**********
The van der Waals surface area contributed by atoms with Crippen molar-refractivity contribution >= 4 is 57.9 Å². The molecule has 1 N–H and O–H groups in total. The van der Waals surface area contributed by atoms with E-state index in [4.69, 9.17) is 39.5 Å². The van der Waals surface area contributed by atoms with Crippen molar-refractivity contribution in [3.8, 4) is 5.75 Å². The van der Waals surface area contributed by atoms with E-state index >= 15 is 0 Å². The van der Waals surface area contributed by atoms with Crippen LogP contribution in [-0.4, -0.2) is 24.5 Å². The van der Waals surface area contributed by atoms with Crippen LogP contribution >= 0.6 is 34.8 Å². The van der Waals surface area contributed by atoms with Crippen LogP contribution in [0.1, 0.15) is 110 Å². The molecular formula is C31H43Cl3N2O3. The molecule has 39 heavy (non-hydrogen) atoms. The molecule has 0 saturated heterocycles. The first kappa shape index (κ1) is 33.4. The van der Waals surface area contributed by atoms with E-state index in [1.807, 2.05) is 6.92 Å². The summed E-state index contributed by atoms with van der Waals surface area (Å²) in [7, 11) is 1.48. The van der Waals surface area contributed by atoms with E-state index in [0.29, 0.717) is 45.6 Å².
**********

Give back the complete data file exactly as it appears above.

The van der Waals surface area contributed by atoms with Crippen molar-refractivity contribution >= 4 is 57.9 Å². The molecule has 1 N–H and O–H groups in total. The van der Waals surface area contributed by atoms with E-state index in [4.69, 9.17) is 39.5 Å². The van der Waals surface area contributed by atoms with Crippen molar-refractivity contribution in [3.8, 4) is 5.75 Å². The van der Waals surface area contributed by atoms with E-state index >= 15 is 0 Å². The van der Waals surface area contributed by atoms with Crippen LogP contribution in [-0.4, -0.2) is 24.5 Å². The van der Waals surface area contributed by atoms with Crippen LogP contribution >= 0.6 is 34.8 Å². The van der Waals surface area contributed by atoms with Crippen LogP contribution in [0.1, 0.15) is 110 Å². The molecular formula is C31H43Cl3N2O3. The molecule has 39 heavy (non-hydrogen) atoms. The molecule has 0 saturated heterocycles. The first kappa shape index (κ1) is 33.4. The van der Waals surface area contributed by atoms with E-state index in [1.807, 2.05) is 6.92 Å². The summed E-state index contributed by atoms with van der Waals surface area (Å²) in [7, 11) is 1.48. The van der Waals surface area contributed by atoms with E-state index in [0.29, 0.717) is 45.6 Å².